37. valis10 says:

    @agnophilo – don’t have time for a more in depth response now, but if it is any consolation I mute almost all Xanga blogs that have music playing;  yes I do have different taste in music, and also it is annoying because I am listening to my own music.

  38. agnophilo says:

    @valis10 – You level huge insults at both me and all atheists everywhere and only have time for a non-apology about one dig.Very christian of you.

  39. agnophilo says:

    @howsaboutsomemilk – I don’t mean to be jerky to you, my animus (such as it is) is not directed toward you. 

  40. @agnophilo – hahahah I didn’t think you were being. I’m not worried at all.

  41. jazbajunoon says:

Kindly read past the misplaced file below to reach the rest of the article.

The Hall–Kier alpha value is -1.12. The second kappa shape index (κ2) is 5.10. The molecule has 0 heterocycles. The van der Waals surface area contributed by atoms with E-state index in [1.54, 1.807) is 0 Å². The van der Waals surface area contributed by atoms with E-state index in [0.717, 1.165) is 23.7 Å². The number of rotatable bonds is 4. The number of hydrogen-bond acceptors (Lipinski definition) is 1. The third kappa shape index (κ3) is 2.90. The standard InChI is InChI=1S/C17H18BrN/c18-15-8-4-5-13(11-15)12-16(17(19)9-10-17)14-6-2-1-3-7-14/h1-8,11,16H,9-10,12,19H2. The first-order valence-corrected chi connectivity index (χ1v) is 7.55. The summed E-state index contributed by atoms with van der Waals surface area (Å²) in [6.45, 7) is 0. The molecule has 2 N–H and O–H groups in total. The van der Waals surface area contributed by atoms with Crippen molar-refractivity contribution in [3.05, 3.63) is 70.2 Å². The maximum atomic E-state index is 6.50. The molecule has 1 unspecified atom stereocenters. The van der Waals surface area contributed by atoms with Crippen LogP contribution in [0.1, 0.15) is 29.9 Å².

@agnophilo – <link rel=”File-List” href=”file:///C:%5CDOCUME%7E1%5CGk%5CLOCALS%7E1%5CTemp%5Cmsohtmlclip1%5C01%5Cclip_filelist.xml”><link rel=”themeData” href=”file:///C:%5CDOCUME%7E1%5CGk%5CLOCALS%7E1%5CTemp%5Cmsohtmlclip1%5C01%5Cclip_themedata.thmx”><link rel=”colorSchemeMapping” href=”file:///C:%5CDOCUME%7E1%5CGk%5CLOCALS%7E1%5CTemp%5Cmsohtmlclip1%5C01%5Cclip_colorschememapping.xml”> Normal 0 false false false EN-US X-NONE X-NONE /* Style Definitions */ table.MsoNormalTable{mso-style-name:”Table Normal”;mso-tstyle-rowband-size:0;mso-tstyle-colband-size:0;mso-style-noshow:yes;mso-style-priority:99;mso-style-qformat:yes;mso-style-parent:””;mso-padding-alt:0in 5.4pt 0in 5.4pt;mso-para-margin-top:0in;mso-para-margin-right:0in;mso-para-margin-bottom:10.0pt;mso-para-margin-left:0in;line-height:115%;mso-pagination:widow-orphan;font-size:11.0pt;font-family:”Calibri”,”sans-serif”;mso-ascii-font-family:Calibri;mso-ascii-theme-font:minor-latin;mso-fareast-font-family:”Times New Roman”;mso-fareast-theme-font:minor-fareast;mso-hansi-font-family:Calibri;mso-hansi-theme-font:minor-latin;}It’s a high possibility that someone like you would notfind sense in what im saying. Although my terms are clearly defined, I thinkthat the acceptance of them depends on belief, or disbelief in God. Faith, isnever belief without evidence. God has given us many articles of evidence. 1)his prophets, 2)his scriptures, 3) his miracles (just to name a few).  All it takes is a little faith. To those ofus who have faith, these are cold hard facts. If science is a methodology for testing natural explanationsfor things, a way of gathering evidence, then religion adds to it every bit.  And as for the bit about dealing with supernaturalclaims which are by definition un-testable, then this depends on eachindividual and the capacity of true belief they hold. Faith is the basis of experimentand study, faith encourages one to learn. Scientists don’t have to base theirconclusions on prayer, but without religion, yes science would exist, but itwould not work because without religion, science is blind. http://www.sunnahonline.com/ilm/quran/qms.pdf -read here.